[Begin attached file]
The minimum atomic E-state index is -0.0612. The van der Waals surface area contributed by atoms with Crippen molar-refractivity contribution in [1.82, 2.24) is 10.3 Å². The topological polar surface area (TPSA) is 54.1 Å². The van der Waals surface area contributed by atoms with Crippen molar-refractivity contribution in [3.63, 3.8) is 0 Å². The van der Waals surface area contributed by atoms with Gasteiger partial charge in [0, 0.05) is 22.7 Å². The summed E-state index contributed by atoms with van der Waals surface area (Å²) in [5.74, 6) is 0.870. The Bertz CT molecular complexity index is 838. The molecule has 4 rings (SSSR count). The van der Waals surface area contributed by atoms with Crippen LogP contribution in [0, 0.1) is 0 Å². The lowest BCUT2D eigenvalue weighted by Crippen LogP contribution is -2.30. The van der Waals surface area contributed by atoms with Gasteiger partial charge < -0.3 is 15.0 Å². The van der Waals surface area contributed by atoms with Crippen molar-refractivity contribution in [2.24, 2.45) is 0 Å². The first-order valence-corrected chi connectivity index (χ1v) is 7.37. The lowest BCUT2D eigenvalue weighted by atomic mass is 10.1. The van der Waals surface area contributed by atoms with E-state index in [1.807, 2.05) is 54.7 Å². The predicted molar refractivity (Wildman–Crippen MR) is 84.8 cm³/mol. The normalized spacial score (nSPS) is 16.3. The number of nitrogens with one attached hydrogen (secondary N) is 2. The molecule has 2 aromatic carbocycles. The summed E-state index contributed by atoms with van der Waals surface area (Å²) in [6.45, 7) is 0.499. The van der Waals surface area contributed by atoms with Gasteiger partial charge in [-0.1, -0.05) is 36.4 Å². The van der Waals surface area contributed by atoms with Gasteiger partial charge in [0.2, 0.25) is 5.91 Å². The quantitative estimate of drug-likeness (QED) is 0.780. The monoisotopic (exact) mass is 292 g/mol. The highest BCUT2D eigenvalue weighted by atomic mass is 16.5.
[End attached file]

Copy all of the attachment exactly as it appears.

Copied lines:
The minimum atomic E-state index is -0.0612. The van der Waals surface area contributed by atoms with Crippen molar-refractivity contribution in [1.82, 2.24) is 10.3 Å². The topological polar surface area (TPSA) is 54.1 Å². The van der Waals surface area contributed by atoms with Crippen molar-refractivity contribution in [3.63, 3.8) is 0 Å². The van der Waals surface area contributed by atoms with Gasteiger partial charge in [0, 0.05) is 22.7 Å². The summed E-state index contributed by atoms with van der Waals surface area (Å²) in [5.74, 6) is 0.870. The Bertz CT molecular complexity index is 838. The molecule has 4 rings (SSSR count). The van der Waals surface area contributed by atoms with Crippen LogP contribution in [0, 0.1) is 0 Å². The lowest BCUT2D eigenvalue weighted by Crippen LogP contribution is -2.30. The van der Waals surface area contributed by atoms with Gasteiger partial charge < -0.3 is 15.0 Å². The van der Waals surface area contributed by atoms with Crippen molar-refractivity contribution in [2.24, 2.45) is 0 Å². The first-order valence-corrected chi connectivity index (χ1v) is 7.37. The lowest BCUT2D eigenvalue weighted by atomic mass is 10.1. The van der Waals surface area contributed by atoms with E-state index in [1.807, 2.05) is 54.7 Å². The predicted molar refractivity (Wildman–Crippen MR) is 84.8 cm³/mol. The normalized spacial score (nSPS) is 16.3. The number of nitrogens with one attached hydrogen (secondary N) is 2. The molecule has 2 aromatic carbocycles. The summed E-state index contributed by atoms with van der Waals surface area (Å²) in [6.45, 7) is 0.499. The van der Waals surface area contributed by atoms with Gasteiger partial charge in [-0.1, -0.05) is 36.4 Å². The van der Waals surface area contributed by atoms with Gasteiger partial charge in [0.2, 0.25) is 5.91 Å². The quantitative estimate of drug-likeness (QED) is 0.780. The monoisotopic (exact) mass is 292 g/mol. The highest BCUT2D eigenvalue weighted by atomic mass is 16.5.